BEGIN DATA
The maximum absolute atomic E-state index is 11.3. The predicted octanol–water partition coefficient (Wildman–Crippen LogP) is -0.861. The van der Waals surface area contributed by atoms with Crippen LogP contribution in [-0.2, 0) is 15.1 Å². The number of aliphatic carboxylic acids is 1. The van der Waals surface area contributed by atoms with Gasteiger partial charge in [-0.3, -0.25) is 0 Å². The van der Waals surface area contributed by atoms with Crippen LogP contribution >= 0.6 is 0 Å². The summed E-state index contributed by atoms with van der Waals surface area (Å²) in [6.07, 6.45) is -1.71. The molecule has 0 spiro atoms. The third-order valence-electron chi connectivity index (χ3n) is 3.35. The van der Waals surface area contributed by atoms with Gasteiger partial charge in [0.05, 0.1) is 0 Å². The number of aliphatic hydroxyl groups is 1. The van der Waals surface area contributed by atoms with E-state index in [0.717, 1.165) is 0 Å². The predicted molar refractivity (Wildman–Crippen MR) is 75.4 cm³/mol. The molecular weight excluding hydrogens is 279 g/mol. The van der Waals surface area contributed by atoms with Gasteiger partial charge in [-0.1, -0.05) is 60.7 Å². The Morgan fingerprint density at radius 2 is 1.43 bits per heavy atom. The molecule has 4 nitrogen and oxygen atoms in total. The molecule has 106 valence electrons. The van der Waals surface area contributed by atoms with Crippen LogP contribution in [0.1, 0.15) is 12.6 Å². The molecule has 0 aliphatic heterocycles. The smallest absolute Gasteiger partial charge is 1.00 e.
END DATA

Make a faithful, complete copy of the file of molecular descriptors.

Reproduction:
The maximum absolute atomic E-state index is 11.3. The predicted octanol–water partition coefficient (Wildman–Crippen LogP) is -0.861. The van der Waals surface area contributed by atoms with Crippen LogP contribution in [-0.2, 0) is 15.1 Å². The number of aliphatic carboxylic acids is 1. The van der Waals surface area contributed by atoms with Gasteiger partial charge in [-0.3, -0.25) is 0 Å². The van der Waals surface area contributed by atoms with Crippen LogP contribution >= 0.6 is 0 Å². The summed E-state index contributed by atoms with van der Waals surface area (Å²) in [6.07, 6.45) is -1.71. The molecule has 0 spiro atoms. The third-order valence-electron chi connectivity index (χ3n) is 3.35. The van der Waals surface area contributed by atoms with Gasteiger partial charge in [0.05, 0.1) is 0 Å². The number of aliphatic hydroxyl groups is 1. The van der Waals surface area contributed by atoms with E-state index in [0.717, 1.165) is 0 Å². The predicted molar refractivity (Wildman–Crippen MR) is 75.4 cm³/mol. The molecular weight excluding hydrogens is 279 g/mol. The van der Waals surface area contributed by atoms with Gasteiger partial charge in [-0.1, -0.05) is 60.7 Å². The Morgan fingerprint density at radius 2 is 1.43 bits per heavy atom. The molecule has 4 nitrogen and oxygen atoms in total. The molecule has 106 valence electrons. The van der Waals surface area contributed by atoms with Crippen LogP contribution in [0.1, 0.15) is 12.6 Å². The molecule has 0 aliphatic heterocycles. The smallest absolute Gasteiger partial charge is 1.00 e.